Like RFID technology, GPS enabled devices also face both backend and frontend security threats. Similar to the RFID technology, the backend communication happens over the internet protocol. As discussed in the above paragraph, backend security protocols are well developed and less vulnerable to security threats. GPS frontend communication is more vulnerable to security threats than RFID technology, because the frontend communication goes through multiple nodes. A typical GPS frontend communication starts from the device and reaches the nearest communication tower. The communication tower then sends signal to a central server or a nearby satellite (Pethakar, Srivastava and Suryawanshi, 2013). The satellite then sends signal back to the central server from where different applications can access the data. A hacker can hack a device and transmit false data to the satellite or the central server. Thereby, the hacker can create a false impression about the location of the device, whereas the actual location of the device may be completely different. This type of security threat is known as ‘spoofing’ (Bonebrake, 2014). Spoofing can have severe impact on some of the GPS applications. For instance, the airline industry uses GPS technology to track the location of aircrafts. If a hacker can hack this GPS enabled system and send false information to the airline navigation system, it may cause aircraft crash. Also, hackers can change the time in the major stock market transactions that use timestamp through a GPS enabled system by creating a false time in the server (Bonebrake, 2014). Thus, hackers can generate enormous profit by gathering knowledge of a transaction ahead of time. The New York Stock Exchange faced such threat in 2008 (Bonebrake, 2014).

Security Best Practices

Both GPS and RFID backend communication happen over internet protocol (IP) based technology. As IP based security protocols are cheap, widely available and easily implementable, all RFID and GPS systems irrespective of importance should implement backend security. Some of the standard practices used in the backend security are SSL, SSH, telnet security, certificate of authentication, and encryption. In terms of frontend authentication, the security required for RFID and GPS varies. The first level of security in a RFID system requires authentication of the tag and authentication of the reader. Present RFID tags are capable of holding information on passwords (Zhang and Zhang, 2013). Therefore, password authentication can be implemented between the tag and reader. Tags will emit critical information only if it receives the correct password from the RFID device. However, password maintenance involves high maintenance and high operation cost (Zhang, 2013). Another technology that can be used for RFID security is tag pseudonym (Zhang and Zhang, 2013). In this technology, tags change their serial number each time they are read by a RFID scanner. This approach will make unauthorized access of tags relatively difficult. Again, managing pseudonyms is a high maintenance job. For GPS enabled devices, security needs to be implemented at satellite level that receives the GPS signal. Common security techniques used are amplitude discrimination, polarization discrimination, and time of arrival discrimination (Zhang, 2013). The best method for preventing attacks in the frontend of a GPS system is cryptographic authentication technique in which the receiver and transmitter use mutual authentication process, thereby avoiding external interferences. However, cryptographic authentication technique is cost-intensive and therefore, it is only used in military applications (Zhang, 2013).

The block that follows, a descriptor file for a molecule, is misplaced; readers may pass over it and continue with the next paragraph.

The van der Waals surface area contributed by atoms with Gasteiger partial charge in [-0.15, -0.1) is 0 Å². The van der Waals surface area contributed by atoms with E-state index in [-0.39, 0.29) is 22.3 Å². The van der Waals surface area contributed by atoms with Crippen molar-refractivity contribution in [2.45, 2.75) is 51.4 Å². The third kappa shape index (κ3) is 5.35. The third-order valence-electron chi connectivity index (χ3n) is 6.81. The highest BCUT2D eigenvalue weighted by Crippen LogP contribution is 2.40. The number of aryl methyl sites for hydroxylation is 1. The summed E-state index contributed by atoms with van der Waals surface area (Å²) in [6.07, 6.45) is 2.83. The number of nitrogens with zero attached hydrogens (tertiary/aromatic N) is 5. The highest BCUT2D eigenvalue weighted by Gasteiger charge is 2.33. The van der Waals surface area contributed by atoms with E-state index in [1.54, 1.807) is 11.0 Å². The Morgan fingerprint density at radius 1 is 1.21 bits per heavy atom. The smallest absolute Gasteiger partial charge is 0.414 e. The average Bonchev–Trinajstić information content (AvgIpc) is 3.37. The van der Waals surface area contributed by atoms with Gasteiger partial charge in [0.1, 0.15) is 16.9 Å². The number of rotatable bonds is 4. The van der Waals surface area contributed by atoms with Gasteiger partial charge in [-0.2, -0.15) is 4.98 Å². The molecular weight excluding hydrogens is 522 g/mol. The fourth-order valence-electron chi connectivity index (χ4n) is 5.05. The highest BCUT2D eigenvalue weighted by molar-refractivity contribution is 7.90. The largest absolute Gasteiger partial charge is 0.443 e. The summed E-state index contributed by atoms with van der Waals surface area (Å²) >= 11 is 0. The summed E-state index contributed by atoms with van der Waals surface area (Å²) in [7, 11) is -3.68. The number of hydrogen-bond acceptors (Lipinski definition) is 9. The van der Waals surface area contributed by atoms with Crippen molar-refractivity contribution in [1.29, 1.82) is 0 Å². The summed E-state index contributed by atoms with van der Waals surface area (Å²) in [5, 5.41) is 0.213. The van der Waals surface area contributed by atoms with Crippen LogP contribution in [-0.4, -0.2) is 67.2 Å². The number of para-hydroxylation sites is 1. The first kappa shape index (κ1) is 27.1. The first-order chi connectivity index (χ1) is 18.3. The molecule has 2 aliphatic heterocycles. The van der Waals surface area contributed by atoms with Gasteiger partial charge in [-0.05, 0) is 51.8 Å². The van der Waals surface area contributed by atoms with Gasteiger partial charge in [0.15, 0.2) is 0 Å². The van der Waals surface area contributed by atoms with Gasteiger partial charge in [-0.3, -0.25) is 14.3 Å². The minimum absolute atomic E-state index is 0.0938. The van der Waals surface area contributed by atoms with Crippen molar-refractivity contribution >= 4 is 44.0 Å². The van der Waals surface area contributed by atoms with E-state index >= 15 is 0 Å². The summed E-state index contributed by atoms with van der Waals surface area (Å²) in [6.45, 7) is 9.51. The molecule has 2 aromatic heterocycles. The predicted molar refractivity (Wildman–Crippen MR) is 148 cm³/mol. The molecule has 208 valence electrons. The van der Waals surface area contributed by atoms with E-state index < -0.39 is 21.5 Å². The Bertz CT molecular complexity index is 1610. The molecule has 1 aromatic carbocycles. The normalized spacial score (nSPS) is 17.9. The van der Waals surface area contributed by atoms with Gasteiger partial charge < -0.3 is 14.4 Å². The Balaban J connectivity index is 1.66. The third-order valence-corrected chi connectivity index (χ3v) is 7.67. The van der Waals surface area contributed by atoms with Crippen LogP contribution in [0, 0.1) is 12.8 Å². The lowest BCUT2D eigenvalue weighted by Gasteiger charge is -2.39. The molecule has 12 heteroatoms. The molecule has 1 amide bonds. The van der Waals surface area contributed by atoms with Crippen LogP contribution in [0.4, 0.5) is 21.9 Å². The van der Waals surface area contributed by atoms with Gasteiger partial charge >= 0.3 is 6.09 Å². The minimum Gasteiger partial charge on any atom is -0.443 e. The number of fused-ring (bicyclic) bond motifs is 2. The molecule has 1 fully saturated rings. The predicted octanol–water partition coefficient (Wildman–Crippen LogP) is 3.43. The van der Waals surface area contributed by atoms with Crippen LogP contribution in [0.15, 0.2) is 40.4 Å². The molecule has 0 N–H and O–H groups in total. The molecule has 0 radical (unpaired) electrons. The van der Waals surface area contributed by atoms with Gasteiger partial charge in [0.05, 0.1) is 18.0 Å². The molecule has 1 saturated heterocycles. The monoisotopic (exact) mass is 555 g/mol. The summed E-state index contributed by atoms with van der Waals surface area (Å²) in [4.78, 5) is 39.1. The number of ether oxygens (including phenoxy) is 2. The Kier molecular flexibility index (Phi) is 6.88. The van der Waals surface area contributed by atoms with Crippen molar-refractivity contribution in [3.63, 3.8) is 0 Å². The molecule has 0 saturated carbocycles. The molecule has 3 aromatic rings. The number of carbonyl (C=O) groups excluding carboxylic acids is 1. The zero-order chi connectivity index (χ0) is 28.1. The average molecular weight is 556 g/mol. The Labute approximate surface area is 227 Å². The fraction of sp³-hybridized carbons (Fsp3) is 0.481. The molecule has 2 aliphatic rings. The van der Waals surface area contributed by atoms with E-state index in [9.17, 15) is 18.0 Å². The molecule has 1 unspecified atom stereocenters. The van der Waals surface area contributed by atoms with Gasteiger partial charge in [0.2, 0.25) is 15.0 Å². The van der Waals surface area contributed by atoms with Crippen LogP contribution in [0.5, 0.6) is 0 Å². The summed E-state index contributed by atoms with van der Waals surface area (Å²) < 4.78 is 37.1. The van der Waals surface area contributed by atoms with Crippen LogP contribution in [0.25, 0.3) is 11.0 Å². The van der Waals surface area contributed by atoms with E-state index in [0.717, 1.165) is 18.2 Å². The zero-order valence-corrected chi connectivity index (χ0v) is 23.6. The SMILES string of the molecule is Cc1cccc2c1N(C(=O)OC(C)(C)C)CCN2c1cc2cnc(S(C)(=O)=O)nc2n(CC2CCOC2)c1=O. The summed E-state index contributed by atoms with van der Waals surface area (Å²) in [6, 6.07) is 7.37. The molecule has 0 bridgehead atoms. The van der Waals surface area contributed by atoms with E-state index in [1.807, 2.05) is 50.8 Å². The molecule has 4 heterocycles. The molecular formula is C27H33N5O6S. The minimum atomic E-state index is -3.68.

RFID and GPS systems are easily accessible to a potential hacker. Frontend communication of RFID and GPS systems is the most vulnerable part. RFID technology requires security measures such as tag authentication through encryption, passwords, or tag pseudonym. These techniques reduce the chances of frontend hacking considerably. In a GPS communication, in order to reduce the chances of spoofing, traditional methods such as amplitude discrimination, polarization discrimination, and time of arrival discrimination are used. However, cryptographic authentication is the best technique to avoid interference of external sources.


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Bonebrake, C. and Ross O’Neil, L. (2014). Attacks on GPS Time Reliability. IEEE Security & Privacy, 12(3), pp.82-84. [Online] Available at <> [Accessed 31st December 2015]
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Plunkett, J. (2012). Plunkett’s Wireless, Wi-Fi, RFID & Cellular Industry Almanac. Houston: Plunkett Research.